New Year, New Store Prices


Students purchase merchandise from the school store. (Source: Alex Strand (II))

The Boston Latin School store may look like a place brimming with school spirit, but there is a reason why the price tags are not displayed. The school store is a convenient place for students to buy school supplies and merchandise, being especially popular among incoming students. The school store’s items sell at high prices, supposedly to benefit the school and the students, but the prices are not fair for all. These high prices are not beneficial to students and are problematic. The school store should lower their prices in order to create a school community more inclusive to all students.

Estimates of BLS’s overall endowment have varied, with one Boston Globe article citing 39 million dollars — which is very possible based on the 3.4 million dollars they made from endowment in 2020 alone. So why is it that they charge 40 dollars for a plain black sweatshirt with a generic purple paw?

Based on Boston Latin School Association’s 2020 Operating Funds Statement of Activities, BLSA saw an increase in their net assets of 189,788 dollars, which, when considered along with the 3.4 million dollars BLSA made off of BLS’s endowment, these sweatshirts along with other items are overpriced.

When asked about these prices, Elda Alibeaj (IV) comments, “Some of the merchandise is [reasonably priced], but most of the time, not really. For instance, take the BLS masks, they’re ten dollars. That is way too overpriced, compared to your average mask at an average store, just because it has a BLS logo on it.” Most BLS masks cost 15 to 16 dollars, proving how absurd their prices can be.

While some of the items seem reasonably priced, a majority of the items are unaffordable for BLS’s economically diverse community. Gabriel Vidalis (IV) explains, “Students come from all walks of life to this school, so one can truly never tell another’s situation, and I think our school store does a poor job of reflecting that with its prices.” The prices of the school shop are unacceptable and should be more reasonable to incorporate all members of the school community.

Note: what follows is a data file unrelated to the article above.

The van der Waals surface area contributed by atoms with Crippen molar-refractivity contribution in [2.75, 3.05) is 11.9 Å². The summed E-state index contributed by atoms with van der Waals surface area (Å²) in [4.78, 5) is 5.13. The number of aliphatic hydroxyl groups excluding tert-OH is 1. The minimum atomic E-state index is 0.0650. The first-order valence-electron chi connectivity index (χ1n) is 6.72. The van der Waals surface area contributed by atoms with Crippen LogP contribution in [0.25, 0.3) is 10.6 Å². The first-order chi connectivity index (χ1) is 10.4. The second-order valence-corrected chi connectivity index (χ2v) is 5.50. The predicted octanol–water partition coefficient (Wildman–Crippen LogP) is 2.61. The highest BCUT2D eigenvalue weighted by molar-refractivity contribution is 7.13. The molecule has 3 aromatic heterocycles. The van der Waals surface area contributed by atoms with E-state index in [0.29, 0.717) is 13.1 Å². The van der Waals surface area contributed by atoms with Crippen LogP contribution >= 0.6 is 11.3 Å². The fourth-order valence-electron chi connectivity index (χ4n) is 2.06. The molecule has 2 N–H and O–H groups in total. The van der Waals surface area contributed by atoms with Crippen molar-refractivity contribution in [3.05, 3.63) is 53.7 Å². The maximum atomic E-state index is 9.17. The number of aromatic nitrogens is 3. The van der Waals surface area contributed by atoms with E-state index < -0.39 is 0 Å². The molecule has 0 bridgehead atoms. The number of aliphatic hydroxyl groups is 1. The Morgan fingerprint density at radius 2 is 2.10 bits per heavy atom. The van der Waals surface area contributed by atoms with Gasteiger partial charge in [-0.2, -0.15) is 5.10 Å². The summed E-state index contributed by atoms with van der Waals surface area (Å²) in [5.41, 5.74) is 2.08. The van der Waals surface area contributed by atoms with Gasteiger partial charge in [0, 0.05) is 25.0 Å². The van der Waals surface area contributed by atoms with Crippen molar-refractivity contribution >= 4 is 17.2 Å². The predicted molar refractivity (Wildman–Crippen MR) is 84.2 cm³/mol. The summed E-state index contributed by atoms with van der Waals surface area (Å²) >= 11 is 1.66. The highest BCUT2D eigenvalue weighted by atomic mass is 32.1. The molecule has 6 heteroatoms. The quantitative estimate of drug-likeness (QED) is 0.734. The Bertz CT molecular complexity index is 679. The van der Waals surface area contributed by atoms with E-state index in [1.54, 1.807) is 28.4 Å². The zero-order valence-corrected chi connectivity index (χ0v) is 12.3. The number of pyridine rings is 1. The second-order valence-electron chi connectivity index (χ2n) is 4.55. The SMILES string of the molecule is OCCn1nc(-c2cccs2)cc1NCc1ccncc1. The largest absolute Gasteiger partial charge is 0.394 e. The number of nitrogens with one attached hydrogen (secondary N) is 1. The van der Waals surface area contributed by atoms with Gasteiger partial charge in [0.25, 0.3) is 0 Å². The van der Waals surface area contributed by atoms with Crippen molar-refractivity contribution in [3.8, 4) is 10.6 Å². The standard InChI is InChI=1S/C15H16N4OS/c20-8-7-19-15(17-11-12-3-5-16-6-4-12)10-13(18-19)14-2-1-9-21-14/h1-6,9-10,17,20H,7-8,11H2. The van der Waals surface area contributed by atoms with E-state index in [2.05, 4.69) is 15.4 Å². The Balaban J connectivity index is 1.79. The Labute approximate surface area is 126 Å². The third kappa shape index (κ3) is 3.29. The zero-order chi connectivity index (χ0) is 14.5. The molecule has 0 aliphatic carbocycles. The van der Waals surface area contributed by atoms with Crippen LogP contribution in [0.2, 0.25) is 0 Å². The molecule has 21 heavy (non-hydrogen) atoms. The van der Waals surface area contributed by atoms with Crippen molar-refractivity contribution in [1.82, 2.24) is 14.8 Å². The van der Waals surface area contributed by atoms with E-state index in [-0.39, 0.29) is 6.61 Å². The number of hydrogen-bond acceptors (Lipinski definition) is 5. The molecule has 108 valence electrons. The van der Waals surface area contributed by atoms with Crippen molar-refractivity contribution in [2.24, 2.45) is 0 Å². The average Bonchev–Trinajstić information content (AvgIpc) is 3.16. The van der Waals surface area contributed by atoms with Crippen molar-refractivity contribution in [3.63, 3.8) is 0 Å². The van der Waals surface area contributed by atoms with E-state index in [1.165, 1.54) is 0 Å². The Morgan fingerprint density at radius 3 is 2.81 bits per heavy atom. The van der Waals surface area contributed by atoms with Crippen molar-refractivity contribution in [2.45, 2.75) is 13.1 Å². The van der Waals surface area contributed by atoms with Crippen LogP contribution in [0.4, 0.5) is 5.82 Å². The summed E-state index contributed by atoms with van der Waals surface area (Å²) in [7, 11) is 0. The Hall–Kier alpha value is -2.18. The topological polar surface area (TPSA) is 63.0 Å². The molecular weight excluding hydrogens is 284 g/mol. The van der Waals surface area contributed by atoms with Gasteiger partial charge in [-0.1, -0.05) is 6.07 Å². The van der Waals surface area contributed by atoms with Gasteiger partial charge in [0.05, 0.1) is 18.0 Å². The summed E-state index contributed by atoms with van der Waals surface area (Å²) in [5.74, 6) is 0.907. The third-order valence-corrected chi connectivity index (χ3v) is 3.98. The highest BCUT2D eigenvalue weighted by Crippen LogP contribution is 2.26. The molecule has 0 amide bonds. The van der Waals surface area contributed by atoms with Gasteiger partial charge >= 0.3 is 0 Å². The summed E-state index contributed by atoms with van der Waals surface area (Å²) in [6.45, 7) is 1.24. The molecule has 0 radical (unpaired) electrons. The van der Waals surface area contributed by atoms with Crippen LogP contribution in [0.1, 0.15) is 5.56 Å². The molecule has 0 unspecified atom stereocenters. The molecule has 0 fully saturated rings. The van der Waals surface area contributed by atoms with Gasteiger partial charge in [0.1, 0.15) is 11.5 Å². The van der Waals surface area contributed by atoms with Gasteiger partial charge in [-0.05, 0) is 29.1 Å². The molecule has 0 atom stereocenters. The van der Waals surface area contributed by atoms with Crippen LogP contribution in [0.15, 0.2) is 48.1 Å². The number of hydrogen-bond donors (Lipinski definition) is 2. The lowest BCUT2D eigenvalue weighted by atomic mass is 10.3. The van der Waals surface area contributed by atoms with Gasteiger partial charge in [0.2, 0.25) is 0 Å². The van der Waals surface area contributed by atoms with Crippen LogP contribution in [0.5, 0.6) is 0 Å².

As a result of the economic diversity in the BLS community, not everyone can afford merchandise from the school store. This leads to the exclusion from popular school events like Spirit Day and Valentine’s Day. Vidalis adds, “Dressing up in BLS apparel and showing your school spirit are staples of our school’s spirit day. […] Just by excluding some students from buying a sweatshirt, you can destroy our school’s sense of community.” 

The exclusion from exciting school events can rattle an individual’s sense of school pride. A student should not have to be left out of a schoolwide event, and their participation in events should not be determined by their economic status or their ability to afford school merchandise.

The BLS school store needs to lower their prices to be fair and accessible for all students in BLS, regardless of financial status. Attending a prestigious school like BLS is a privilege, but being a part of its community is a right.